Although ND’s are trained as comprehensive primary care physicians, ND’s may commonly choose to specialize their medical practice as many MD’s do. Specialty associations currently exist for Endocrinology, Environmental Medicine, Gastroenterology, Parenteral Therapies, Pediatrics, Primary Care Physicians, Psychiatry, and Oncology.
What Is the Difference between a Naturopathic Doctor, a Naturopath, Homeopath and a Functional Medicine Doctor?
There are many misconceptions about the entity of Naturopathic doctors.
Naturopathic Doctors are commonly mistaken for Homeopaths, Naturopaths, or Functional Medicine Doctors. Often, they are called “quacks”, by those who are poorly informed on the training a Naturopathic Doctor receives and the standard of care that they provide.
A few key differences:
Naturopathic doctors/physicians - 4 year federally accredited medical school training with a curriculum focus in natural therapies and integrative medicine. Serve as primary care physicians in many states.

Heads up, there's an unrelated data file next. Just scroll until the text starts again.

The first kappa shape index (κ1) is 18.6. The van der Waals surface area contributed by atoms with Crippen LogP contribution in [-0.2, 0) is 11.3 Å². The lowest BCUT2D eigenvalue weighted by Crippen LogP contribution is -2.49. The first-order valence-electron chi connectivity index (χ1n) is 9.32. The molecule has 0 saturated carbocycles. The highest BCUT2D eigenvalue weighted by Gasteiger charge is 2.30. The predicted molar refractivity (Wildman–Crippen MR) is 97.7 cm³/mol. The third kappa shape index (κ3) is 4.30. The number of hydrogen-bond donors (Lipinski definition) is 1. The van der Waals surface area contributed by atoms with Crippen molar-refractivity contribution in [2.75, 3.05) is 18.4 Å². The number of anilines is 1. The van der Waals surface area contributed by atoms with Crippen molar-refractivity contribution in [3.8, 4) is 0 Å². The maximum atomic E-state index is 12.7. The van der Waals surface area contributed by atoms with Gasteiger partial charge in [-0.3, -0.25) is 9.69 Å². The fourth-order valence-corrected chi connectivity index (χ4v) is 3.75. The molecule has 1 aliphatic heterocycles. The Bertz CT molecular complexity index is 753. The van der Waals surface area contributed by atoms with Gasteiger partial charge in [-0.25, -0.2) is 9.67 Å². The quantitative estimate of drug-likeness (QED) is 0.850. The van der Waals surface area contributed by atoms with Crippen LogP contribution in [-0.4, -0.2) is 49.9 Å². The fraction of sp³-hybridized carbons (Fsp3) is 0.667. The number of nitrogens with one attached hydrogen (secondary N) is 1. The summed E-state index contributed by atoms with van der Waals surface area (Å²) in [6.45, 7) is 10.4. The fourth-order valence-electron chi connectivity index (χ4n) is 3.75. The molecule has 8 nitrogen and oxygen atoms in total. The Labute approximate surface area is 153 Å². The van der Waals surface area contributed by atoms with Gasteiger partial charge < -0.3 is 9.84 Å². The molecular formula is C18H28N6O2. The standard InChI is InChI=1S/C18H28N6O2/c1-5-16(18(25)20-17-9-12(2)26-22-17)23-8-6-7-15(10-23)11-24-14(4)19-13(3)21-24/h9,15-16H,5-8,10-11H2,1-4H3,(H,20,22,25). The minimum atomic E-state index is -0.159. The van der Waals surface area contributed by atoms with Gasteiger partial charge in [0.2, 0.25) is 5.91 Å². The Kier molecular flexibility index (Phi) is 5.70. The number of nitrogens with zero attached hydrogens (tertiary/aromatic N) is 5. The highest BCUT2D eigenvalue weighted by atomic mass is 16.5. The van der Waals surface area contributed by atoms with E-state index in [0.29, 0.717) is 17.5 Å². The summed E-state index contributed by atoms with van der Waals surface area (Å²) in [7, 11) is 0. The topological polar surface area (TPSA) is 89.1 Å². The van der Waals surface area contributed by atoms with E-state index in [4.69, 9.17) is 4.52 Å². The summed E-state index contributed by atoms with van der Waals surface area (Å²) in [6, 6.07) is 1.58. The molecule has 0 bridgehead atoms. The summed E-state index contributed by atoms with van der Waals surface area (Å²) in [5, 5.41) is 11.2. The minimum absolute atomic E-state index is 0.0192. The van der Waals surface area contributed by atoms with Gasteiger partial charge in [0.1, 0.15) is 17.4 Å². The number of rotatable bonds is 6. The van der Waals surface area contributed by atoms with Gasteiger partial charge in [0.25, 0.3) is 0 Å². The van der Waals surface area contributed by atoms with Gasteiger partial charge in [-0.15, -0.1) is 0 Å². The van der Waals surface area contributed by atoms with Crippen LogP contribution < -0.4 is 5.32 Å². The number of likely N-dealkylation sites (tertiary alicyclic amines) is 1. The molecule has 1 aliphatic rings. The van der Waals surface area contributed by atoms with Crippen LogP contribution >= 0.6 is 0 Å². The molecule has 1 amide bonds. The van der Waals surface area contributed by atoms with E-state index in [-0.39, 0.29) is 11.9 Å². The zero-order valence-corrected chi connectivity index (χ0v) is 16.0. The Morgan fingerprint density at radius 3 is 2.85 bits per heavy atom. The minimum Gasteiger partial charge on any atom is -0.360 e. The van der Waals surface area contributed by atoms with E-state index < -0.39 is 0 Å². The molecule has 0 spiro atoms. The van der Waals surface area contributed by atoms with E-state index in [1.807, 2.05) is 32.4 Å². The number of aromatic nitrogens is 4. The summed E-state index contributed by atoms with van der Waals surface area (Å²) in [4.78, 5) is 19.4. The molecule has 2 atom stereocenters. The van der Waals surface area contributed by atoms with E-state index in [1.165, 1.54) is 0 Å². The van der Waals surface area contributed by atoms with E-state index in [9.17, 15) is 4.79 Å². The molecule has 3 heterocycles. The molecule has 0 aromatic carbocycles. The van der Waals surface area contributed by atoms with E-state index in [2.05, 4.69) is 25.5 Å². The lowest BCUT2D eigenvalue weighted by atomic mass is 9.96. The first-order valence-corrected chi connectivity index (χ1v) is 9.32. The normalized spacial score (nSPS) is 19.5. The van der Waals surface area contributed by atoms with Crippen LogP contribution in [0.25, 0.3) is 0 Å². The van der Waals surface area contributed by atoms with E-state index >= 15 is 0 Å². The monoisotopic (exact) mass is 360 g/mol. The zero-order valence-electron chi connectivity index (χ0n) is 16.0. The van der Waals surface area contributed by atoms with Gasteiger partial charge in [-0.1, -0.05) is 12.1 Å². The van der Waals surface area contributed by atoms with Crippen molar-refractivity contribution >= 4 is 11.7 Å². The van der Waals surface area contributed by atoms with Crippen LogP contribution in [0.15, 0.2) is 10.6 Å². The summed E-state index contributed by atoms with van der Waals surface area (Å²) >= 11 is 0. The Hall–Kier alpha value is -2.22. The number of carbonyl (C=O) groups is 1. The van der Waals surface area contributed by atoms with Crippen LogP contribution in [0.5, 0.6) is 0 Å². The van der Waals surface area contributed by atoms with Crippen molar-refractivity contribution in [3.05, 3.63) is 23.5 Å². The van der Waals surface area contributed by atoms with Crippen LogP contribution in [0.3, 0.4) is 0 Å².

Naturopaths - Commonly mistaken for a Naturopathic Doctor. Naturopaths complete online coursework ranging from a few weeks to months. Non-accredited, non-licensed certified Naturopaths are NOT medically trained professionals. Naturopaths do not = Naturopathic doctors.
Homeopaths - although ND’s are trained to utilize homeopathy in cases with a unique psychological or emotional process, Homeopaths are not always ND’s. There are separate programs designed for Homeopathy alone. This again is another common misconception between professions and the ND community.
Integrative/Functional Medicine Doctors - Practitioners may call themselves functional medicine doctors with the completion of a series of functional or integrated medical conferences. Although these doctors are much more well equipped to manage individual’s health care, they do not operate from the same principles of an ND and lack much of the training in natural therapeutics.